June 14, 2015
June 14, 2015
June 17, 2015
Entrepreneurship & Engineering Innovation
26.794.1 - 26.794.17
Fostering the entrepreneurial mindset through the development of multidisciplinary learning modules based on the “Quantified Self” social movement Traditional engineering curriculum and coursework lacks entrepreneurial experiences forstudents as related to opportunity recognition and communications. But recently, networks ofengineering colleges supported by the Kern Family Foundation, VentureWell (formerly NCIIA),Coleman Foundation and NSF among others have promoted the idea that “Entrepreneurship is aMindset” and that the entrepreneurship process can be formalized in engineering education .In this project we set out to modify courses across the curriculum to promote Entrepreneurial-Minded Learning (EML) with the aim of training students to stop thinking only like anengineer/scientist and start thinking like a product developer. The method was to develop coursemodules that focus on EML using real world problems and current trends . The modules weredistributed broadly across disciplines; Biomedical, Mechanical, Electrical and RoboticsEngineering and Life Sciences and at various levels of the curriculum. The theme for these EMLmodules was the “Quantified Self” (QS) social movement, an exciting real-world trend that isaccessible and can be used to motivate a variety of academic topics. QS is experiencingtremendous growth through the interest of large consumer electronics companies and newdigital health startups centered around wearable technology. This explosive growth has beenmade possible by the convergence of technologies such as sensors, computer miniaturization,big data and widespread participation in social networks that allow sharing of personalinformation, such as fitness activities and diet tracking. (Figure 1). In order to understand what and where emphasis was formerly dedicated towards EMLin engineering and science programs, other faculty and students were surveyed about theirexperiences and perceptions. Next, the Biomedical Engineering program at XXXXXXXXXUniversity was targeted for course modifications across the curriculum by introducing modulesfocused on EML. While broader efforts at XXXXXXXX have dedicated significant attention towardsEML in freshman and sophomore design studios and senior projects, QS modules wereimplemented in four additional courses at the freshman, sophomore, junior and senior levels.Direct and indirect assessment was used to gauge the modules’ effectiveness at changingstudents’ perceptions and improving their entrepreneurial capabilities. Finally, these resourceswere shared with faculty from four additional disciplines at three different institutions to developand implement additional EML modules across a broad range of engineering and science topics. The EML modules that were developed were multi-week assignments that wereorganized following Problem Based Learning pedagogical techniques. Each module combinedseveral open-ended tasks that built sequentially following previously completed work and thetopics that were covered in class. They included smaller in-class Active, Cooperative Learningactivities with individual or group homework assignments. Multiple modules covered each of thespecific entrepreneurship skills that were targeted (Table 1). Highlights of modules in each of thecourses will be described and results of student assessment of EML will be documented. The EMLmodules were important for students to gain some understanding and experience withopportunity recognition and communications. These skills are particularly important for studentduring their senior project. Table 1. Entrepreneurship Skills coverage in course modules. Program BME BME BME BME BME ME Biology Robotics Level Freshman Sophomore Junior Senior Freshman Sophomore Sophomore Junior BME Best Medical Device Fund. of Physiology Unified Course Intro. to BME Practices Design Orthopedics Biomedical Eng. Statics Laboratory Robotics III Opportunity Recognition X X X X X X Market Investigation X X X X X X Create a Preliminary Model X X X X X Communicate solutions in terms of X X X economic benefits Communicate solutions in terms of X X X X X societal benefits Examine technical feasibility, X X X X X economic drivers, societal and Intellectual Property Protection X Regulatory Issues X X X Collaborate in a team setting X X X X X X Kriewall T, Mekemson K. Instilling the entrepreneurial mindset into engineering undergraduates, J Engineering Entrepreneurship, 2010, 1, 5-19. Gerhart AL, Carpenter DD. Campus-wide Course Modification Program to Implement Active & Collaborative Learning and Problem-based Learning to Address the Entrepreneurial Mindset. Proc. ASEE Annual Conference, 2013, Atlanta, GA.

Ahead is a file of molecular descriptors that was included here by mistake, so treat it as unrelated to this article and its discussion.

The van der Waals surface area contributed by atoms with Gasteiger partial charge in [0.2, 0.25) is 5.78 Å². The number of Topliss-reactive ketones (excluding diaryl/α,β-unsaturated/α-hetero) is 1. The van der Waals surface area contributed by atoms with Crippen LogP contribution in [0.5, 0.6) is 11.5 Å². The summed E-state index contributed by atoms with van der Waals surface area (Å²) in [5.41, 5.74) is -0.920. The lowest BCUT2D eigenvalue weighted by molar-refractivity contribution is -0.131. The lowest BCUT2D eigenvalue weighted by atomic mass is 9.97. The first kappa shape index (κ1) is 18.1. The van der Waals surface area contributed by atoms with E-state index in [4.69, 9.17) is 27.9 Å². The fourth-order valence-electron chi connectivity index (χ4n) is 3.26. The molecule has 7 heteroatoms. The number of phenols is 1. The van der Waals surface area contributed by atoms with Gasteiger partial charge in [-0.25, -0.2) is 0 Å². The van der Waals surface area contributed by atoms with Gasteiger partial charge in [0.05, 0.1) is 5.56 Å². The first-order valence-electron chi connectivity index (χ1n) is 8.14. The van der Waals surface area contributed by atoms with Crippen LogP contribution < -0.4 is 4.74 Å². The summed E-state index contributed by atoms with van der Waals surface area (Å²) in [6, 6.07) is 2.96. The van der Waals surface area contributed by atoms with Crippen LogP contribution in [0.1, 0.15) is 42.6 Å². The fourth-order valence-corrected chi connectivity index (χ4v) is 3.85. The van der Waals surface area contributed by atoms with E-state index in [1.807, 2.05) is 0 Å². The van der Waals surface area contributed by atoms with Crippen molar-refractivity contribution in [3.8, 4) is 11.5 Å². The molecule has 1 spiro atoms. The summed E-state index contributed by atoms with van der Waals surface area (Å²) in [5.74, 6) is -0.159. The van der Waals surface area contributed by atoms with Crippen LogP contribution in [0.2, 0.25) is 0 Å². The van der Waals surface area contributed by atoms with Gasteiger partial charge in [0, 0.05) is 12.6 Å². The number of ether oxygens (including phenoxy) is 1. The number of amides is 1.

Meyer, E. G., & Nasir, M. (2015, June), Fostering the Entrepreneurial Mindset Through the Development of Multidisciplinary Learning Modules Based on the "Quantified Self" Social Movement Paper presented at 2015 ASEE Annual Conference & Exposition, Seattle, Washington. 10.18260/p.24131
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